On September 30, 2014, at 3:30 p.m., Schaefer went to the emergency department at Brookhaven Memorial Hospital. He testified he decided to seek emergency care because he was concerned that the use of the makeshift tool may have damaged his esophagus. In the emergency room, Schaefer reported to hospital staff that he had a peanut allergy and that he had eaten food containing peanuts the night before. Schaefer testified he was given Benadryl intravenously in the emergency room, because he could not swallow a pill. He also testified that he told hospital staff that his last allergic reaction was 25 years ago.
Schaefer’s medical records indicated that he reported to hospital staff that his allergy to peanuts was in childhood, and that he had a medical history of congenital esophageal narrowing. He further reported to hospital staff that he had problems swallowing “almost every day for years which is getting worse over time.” He also reported to hospital staff that over the course of the past 20 years, it had been his practice to “stick a wire down his throat to push food” down, but that this time it was difficult because he “felt he ripped something and became swollen.”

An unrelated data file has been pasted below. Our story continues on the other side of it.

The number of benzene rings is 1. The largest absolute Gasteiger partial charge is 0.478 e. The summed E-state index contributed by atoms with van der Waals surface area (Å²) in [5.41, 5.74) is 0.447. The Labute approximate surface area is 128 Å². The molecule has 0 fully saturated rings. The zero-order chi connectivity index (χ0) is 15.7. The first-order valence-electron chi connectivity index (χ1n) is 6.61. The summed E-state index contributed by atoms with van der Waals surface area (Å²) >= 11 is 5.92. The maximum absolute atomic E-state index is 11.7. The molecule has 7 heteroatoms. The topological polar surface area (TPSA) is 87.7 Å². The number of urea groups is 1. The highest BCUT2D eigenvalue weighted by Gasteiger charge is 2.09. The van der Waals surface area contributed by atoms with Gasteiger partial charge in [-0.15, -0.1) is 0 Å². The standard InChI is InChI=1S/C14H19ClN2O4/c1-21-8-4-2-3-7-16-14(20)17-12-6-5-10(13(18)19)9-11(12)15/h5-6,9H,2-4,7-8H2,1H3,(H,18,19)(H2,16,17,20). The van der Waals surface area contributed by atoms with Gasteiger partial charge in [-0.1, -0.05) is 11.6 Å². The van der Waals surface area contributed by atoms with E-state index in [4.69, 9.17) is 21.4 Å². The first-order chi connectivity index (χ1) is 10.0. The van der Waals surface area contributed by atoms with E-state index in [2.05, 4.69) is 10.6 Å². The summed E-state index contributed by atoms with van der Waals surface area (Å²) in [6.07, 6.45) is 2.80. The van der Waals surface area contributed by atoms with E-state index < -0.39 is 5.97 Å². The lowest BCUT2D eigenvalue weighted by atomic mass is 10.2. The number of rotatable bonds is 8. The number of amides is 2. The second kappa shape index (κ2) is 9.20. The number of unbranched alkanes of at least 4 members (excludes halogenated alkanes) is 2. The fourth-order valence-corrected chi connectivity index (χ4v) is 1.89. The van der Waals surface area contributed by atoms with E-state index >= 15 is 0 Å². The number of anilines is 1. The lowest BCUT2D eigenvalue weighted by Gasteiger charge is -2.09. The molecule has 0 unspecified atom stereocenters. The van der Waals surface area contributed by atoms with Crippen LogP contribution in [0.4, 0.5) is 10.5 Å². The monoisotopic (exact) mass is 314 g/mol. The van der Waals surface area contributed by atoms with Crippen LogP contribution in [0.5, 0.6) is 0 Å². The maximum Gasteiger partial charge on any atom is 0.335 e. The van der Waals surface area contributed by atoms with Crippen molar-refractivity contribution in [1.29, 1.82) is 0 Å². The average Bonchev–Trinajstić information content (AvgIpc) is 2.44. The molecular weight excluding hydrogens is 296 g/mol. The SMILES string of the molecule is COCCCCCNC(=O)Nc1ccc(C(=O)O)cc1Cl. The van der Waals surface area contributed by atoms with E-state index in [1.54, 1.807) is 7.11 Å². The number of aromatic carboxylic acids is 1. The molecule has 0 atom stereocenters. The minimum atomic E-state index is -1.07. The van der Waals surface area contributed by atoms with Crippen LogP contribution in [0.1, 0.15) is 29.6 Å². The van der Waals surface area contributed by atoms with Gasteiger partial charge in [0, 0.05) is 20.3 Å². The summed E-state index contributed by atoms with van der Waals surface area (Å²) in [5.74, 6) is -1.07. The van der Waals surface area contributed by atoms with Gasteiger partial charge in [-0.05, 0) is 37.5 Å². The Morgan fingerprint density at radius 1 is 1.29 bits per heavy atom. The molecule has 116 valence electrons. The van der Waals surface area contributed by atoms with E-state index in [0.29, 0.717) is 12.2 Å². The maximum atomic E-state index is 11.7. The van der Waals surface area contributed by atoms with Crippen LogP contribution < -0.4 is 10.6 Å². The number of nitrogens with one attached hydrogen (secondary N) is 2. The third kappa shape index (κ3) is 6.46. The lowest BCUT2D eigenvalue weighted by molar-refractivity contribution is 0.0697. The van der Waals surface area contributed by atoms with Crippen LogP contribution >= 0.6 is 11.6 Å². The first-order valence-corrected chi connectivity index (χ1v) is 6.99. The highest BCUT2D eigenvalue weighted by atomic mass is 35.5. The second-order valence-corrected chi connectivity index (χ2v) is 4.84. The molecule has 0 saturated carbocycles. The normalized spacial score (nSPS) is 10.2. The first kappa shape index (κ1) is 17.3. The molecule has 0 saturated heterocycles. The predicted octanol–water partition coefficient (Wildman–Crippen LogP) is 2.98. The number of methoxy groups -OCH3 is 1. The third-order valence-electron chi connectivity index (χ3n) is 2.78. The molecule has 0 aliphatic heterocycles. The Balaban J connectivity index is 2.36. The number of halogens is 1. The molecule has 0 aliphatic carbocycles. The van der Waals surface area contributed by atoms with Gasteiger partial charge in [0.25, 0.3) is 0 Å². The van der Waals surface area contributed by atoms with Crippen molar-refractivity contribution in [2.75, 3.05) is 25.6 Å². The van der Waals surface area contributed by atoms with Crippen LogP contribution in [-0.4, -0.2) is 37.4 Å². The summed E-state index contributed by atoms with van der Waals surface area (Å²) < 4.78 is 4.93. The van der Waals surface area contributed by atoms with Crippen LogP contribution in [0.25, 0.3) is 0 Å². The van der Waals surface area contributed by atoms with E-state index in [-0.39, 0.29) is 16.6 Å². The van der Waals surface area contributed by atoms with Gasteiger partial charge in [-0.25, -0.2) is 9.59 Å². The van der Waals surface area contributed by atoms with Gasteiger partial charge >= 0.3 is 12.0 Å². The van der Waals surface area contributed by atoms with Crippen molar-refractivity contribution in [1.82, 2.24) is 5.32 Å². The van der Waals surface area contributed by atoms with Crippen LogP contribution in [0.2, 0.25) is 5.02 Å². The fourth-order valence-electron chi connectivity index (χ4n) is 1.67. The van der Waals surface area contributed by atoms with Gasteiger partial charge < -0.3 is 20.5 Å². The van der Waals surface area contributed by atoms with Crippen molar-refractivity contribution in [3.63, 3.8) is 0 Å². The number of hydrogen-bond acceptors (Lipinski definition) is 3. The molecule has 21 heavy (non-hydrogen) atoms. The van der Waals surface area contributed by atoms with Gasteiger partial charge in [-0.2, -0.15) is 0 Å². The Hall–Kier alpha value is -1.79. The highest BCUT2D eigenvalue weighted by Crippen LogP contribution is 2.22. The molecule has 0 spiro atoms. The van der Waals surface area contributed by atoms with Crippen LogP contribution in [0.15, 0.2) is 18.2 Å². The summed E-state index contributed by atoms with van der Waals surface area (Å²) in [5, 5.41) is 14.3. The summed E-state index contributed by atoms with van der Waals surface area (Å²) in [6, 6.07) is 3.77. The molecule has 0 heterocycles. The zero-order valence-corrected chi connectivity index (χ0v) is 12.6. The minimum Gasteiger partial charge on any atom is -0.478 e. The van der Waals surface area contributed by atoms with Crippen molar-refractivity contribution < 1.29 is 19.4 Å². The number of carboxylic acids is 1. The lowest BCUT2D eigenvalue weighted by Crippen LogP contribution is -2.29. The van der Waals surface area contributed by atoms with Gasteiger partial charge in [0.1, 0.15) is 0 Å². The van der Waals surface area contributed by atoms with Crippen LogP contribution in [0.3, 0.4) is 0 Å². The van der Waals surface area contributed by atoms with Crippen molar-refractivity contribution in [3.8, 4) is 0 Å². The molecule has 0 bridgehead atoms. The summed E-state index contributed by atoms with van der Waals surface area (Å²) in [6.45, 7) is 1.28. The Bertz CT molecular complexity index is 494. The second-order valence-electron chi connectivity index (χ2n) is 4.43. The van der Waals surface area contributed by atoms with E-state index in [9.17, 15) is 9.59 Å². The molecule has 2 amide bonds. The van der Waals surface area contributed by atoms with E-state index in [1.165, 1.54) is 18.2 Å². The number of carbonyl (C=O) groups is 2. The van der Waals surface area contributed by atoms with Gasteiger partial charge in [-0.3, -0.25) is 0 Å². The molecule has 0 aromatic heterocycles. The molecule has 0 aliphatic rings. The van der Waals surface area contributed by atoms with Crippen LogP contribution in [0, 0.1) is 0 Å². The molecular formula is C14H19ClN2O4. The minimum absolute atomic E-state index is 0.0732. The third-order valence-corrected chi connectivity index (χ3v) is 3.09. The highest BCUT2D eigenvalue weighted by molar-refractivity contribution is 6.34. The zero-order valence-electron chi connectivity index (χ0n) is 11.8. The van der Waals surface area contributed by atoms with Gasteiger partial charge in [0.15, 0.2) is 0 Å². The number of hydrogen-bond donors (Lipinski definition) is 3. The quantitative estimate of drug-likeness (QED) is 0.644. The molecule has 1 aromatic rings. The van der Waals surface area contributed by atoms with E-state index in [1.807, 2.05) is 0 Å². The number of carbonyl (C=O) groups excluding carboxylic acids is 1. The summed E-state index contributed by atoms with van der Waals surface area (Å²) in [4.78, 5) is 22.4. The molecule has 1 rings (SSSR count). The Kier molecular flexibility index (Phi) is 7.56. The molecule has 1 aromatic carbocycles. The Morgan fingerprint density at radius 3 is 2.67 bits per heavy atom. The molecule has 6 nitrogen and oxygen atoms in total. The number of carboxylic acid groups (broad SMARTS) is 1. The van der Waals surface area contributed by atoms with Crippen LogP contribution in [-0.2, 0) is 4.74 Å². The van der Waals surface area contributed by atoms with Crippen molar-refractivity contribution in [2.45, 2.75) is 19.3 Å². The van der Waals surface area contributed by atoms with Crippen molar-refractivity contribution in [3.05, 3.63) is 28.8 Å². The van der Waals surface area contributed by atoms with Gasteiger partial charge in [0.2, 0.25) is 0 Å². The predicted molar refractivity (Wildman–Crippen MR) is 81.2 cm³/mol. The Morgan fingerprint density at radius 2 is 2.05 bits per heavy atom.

Schaefer reported to the hospital staff that he had undergone a pneumatic dilation of his esophagus 20 years prior, to treat his narrowed esophagus. The medical records indicated that his hospital gastroenterologist, Dr. Berman, was concerned that the makeshift tool that Schaefer inserted into his esophagus “could conceivably” have caused his injury. Dr. Berman ordered an esophagogastroduodenoscopy. The procedure was performed on October 1, 2014, and during the procedure a food bolus was removed from Schaefer’s lower esophagus. Schaefer was discharged and diagnosed with eosinophilic esophagitis. Schaefer was not diagnosed with anaphylaxis or an allergic reaction.